Kristin Street: the joy of tinkering

Some of the most exciting and personal academic work at Moses Brown has emerged from the faculty cohort plan, a professional development and evaluation program. In a year of transformational study, a cohort of veteran teachers sets goals, serves as resources for one another’s evaluations and shares professional development plans at year’s end. At the heart of the program are cohort projects, each teacher’s big idea for personal research to be shared in the classroom. The benefit to students is clear: teachers continuously deepen their expertise, refine their curriculum, and bring the latest research back to the classroom to improve the learning experience.

Screen Shot 2015-05-20 at 9.57.05 AMWhen Moses Brown School visual art instructor Kristin Street learned she’d be part of the 2014-15 faculty cohort program, the 35-year veteran teacher confessed to “a bit of panic at being in the limelight… would I meet the expectations of my peers, my students, myself?” She realized it was also a golden opportunity to try a new approach. “I like to change things up,” Kristin says, “to experiment with new curricular ideas and gauge how the students will respond.”

Kristin is fascinated by the “maker” movement. “The maker approach is technological and creative,” she explains, “similar to both scientific research and creating art: asking questions that lead to more questions. Students need to identify and solve problems, flex their creative muscles, communicate effectively and think critically. Fortunately, the maker movement draws on the human inclination to learn by doing.”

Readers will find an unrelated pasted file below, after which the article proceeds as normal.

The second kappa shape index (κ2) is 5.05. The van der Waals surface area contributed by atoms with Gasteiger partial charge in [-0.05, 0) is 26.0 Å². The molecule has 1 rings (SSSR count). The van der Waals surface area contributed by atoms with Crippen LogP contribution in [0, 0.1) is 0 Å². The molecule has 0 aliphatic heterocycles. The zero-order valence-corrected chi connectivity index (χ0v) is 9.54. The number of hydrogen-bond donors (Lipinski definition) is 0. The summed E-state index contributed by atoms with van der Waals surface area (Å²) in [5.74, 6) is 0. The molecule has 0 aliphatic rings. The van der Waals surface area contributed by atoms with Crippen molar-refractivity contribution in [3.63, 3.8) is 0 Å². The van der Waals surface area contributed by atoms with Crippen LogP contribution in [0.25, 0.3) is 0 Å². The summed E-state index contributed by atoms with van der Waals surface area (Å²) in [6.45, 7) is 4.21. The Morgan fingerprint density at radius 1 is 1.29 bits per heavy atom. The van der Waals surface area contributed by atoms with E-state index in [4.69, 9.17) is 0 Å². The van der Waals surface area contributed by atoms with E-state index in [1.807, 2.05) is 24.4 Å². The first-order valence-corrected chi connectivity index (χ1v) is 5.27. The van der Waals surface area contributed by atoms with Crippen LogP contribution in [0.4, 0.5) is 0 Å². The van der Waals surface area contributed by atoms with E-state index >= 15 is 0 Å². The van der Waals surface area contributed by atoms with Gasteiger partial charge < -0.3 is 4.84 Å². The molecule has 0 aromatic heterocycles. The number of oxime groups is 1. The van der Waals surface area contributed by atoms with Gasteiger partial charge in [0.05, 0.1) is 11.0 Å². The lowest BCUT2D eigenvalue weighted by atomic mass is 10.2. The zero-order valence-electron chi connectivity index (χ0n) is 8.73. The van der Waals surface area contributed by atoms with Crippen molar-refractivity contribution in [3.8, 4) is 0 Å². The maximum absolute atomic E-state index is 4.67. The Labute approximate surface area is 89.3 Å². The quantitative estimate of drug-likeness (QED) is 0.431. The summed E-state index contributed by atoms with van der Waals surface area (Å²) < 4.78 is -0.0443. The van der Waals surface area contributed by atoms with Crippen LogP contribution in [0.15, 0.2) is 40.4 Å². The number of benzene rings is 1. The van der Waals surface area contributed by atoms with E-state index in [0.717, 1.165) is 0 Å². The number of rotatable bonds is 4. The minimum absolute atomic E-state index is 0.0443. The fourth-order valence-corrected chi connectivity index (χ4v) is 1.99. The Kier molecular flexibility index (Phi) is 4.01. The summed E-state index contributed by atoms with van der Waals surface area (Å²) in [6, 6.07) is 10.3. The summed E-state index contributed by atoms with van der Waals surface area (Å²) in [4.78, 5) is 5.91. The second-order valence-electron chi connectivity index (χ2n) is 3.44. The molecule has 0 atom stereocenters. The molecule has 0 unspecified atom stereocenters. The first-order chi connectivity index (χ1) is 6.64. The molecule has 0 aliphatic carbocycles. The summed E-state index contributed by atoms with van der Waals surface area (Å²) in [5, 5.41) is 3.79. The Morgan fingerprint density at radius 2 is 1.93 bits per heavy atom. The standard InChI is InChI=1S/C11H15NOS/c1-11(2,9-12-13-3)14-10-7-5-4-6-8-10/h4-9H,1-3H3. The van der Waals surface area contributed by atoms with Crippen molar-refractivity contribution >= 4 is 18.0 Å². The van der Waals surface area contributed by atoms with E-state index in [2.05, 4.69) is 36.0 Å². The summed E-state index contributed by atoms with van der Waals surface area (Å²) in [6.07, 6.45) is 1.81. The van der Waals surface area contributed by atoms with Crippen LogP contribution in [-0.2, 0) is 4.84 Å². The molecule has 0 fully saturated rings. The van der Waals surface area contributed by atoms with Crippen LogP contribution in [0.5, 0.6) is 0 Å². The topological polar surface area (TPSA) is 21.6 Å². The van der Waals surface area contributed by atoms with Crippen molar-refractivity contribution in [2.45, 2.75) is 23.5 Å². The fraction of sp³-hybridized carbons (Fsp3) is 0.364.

DSC_0010For her cohort project, she put students at the center of the process. She introduced a new elective, Tinker, Tailor, Maker: “This course will focus on tinkering activities involving Arduino [an open-source electronics platform], electricity, magnetism, force and motion. If you want to take things apart and build art that’s part science, part technology, this is the course for you.”

Students began with cannibalizing toys and creating new ones with the components. The next big project launched from the driving question “How can we incorporate a safety feature into an accessory or garment, using a variety of technologies and materials?” Students chose everything: the product to create, whether to work individually or in teams, how time and work should be allocated, and rubrics to evaluate their progress and collaboration. Kristin says: “I wanted to build in time for failure, contemplation and reflection, with real evaluative touchstones along the way.” One team built a runner’s safety vest with an active signal to warn approaching drivers. They fine-tuned materials and triggers through several prototypes. Students graded themselves and each other collectively, using the rubric they’d created to evaluate teamwork, originality, time management and artistic merit. “I really kept quiet,” Kristin laughs, “and they were brutal in their expectations and assessments!”